By Victor Luckerson
October 28, 2014

Another quarter, another chance for Facebook to easily beat Wall Street’s expectations. The world’s largest social network now has 1.35 billion monthly active users, and it generated $3.2 billion in revenue and more than $800 million in profit from them in the third quarter. Facebook’s woes trying adapt its business to mobile now seem like a distant memory, as mobile now makes up two-thirds of the company’s ad revenue. (Despite this success, Facebook’s stock is down more than 10% in after-hours trading after the company said it expects expenses for the year to outpace initial forecasts, though it remains to be seen how the stock will behave after investors have had a night to process the news.)

Twitter, Facebook’s most direct competitor, is having a very different week. The company’s stock plunged 10% after it released its quarterly earnings report Monday, not because of the company’s paltry profits—investors don’t expect the social network to make much money in the near term—but rather because Twitter increasingly looks like it won’t be able to approach anything near Facebook’s scale. Twitter added 13 million monthly active users during the quarter, for a total of 284 million. Facebook added about 30 million, and it will probably continue to increase the gap for the foreseeable future.

There are several reasons Twitter’s user and financial growth is trailing Facebook’s. For one, Facebook’s users are much, much more engaged with their social network than Twitter’s. Less than half of Twitter’s users visit the site daily in its top 20 markets, compared to 63% for Facebook globally. The number of timeline views each Twitter user sees also decreased during the quarter, both year-over-year and compared to the second quarter. Twitter just has not proven itself to be a necessity in its users’ lives to the same extent Facebook has.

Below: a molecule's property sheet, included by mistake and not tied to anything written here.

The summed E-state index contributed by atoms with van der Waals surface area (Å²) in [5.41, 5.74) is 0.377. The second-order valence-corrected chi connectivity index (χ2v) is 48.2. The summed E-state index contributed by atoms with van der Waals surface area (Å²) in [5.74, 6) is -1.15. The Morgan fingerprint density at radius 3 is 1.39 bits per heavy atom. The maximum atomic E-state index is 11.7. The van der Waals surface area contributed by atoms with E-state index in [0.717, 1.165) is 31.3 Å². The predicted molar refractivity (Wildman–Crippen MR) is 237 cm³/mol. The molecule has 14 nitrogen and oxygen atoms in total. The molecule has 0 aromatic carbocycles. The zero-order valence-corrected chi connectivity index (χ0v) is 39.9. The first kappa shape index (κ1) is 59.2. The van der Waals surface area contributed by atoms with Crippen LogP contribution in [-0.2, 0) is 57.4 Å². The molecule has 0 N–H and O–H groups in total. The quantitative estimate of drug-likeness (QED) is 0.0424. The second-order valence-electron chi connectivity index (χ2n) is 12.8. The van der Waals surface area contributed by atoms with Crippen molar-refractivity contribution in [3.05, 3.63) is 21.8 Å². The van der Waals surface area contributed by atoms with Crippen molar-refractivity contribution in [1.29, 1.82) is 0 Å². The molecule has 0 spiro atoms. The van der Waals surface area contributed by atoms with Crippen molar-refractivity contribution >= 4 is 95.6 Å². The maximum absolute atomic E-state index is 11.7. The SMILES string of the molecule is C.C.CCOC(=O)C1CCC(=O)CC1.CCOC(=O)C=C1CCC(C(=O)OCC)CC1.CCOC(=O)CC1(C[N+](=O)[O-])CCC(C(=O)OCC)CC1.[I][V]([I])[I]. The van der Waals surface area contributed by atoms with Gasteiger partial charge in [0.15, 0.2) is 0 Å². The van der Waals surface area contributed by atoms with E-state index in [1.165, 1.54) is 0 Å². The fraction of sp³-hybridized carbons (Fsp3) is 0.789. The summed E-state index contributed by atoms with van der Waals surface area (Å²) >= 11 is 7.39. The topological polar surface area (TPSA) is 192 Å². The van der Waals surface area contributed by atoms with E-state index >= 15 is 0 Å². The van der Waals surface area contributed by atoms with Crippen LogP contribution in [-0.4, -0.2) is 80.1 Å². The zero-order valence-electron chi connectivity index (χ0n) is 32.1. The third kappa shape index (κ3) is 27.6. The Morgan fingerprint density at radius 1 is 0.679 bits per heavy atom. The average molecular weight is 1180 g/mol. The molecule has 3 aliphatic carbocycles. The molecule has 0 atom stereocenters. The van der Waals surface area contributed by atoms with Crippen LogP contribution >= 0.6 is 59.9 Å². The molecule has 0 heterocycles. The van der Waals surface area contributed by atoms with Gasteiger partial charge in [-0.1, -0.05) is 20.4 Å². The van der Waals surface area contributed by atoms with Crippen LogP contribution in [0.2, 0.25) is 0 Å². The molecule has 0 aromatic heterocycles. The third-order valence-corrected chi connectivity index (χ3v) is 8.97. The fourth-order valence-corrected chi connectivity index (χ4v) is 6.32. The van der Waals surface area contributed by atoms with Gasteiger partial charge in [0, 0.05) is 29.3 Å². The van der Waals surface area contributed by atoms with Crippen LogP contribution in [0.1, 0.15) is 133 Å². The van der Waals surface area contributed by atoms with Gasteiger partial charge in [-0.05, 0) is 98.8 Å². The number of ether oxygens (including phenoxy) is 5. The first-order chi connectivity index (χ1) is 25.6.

As a business, Twitter also lacks Facebook’s monetization opportunities. Twitter ads mostly hew to the typical 140-character format, though some have images. Facebook, meanwhile, successfully managed to make auto-playing video a staple in users’ News Feeds this year and is slowly experimenting with using the format for ads, which are sure to command a high price. More broadly, Facebook says its ads can be highly targeted because its users disclose their true identities and countless data points about their lifestyles and preferences. Twitter’s view of its mostly anonymous users is relatively opaque by comparison.

But perhaps the biggest thing separating the two companies is the way they’re run. Facebook will gleefully shove any changes down users’ throats and force them to adapt. The initial introduction (and constant revamping) of the News Feed, the ratcheting down of the organic reach of Page posts and the ongoing tweaks to its privacy policy are good examples. If any of these moves have bred resentment toward the company (Facebook has previously found a spot on lists of the most hated companies in America), it has not hurt business or even broad user engagement.

Twitter, meanwhile, has seen relatively few changes to its core interface since it launched. Sure, Twitter.com got a much-needed overhaul in 2011 and earlier this year profile pages were retooled to resemble Facebook’s Timeline pages, but the core Twitter experience has basically remained untouched. It’s a barrage of super-short messages presented in chronological order, sometimes organized by a set of commands so obtuse they require a glossary — though Twitter is experimenting with showing users tweets from accounts they don’t necessarily follow.

That simply may not be enough to entice the average Internet user. CEO Dick Costolo said Monday that the social network must increase “its overall pace of execution” in introducing new features that make the site more understandable to laymen. But unless they’re willing to rethink the service from the ground up, it’s not clear any amount of tinkering will allow Twitter to achieve his stated goal: building the “largest daily audience in the world.”

Contact us at editors@time.com.

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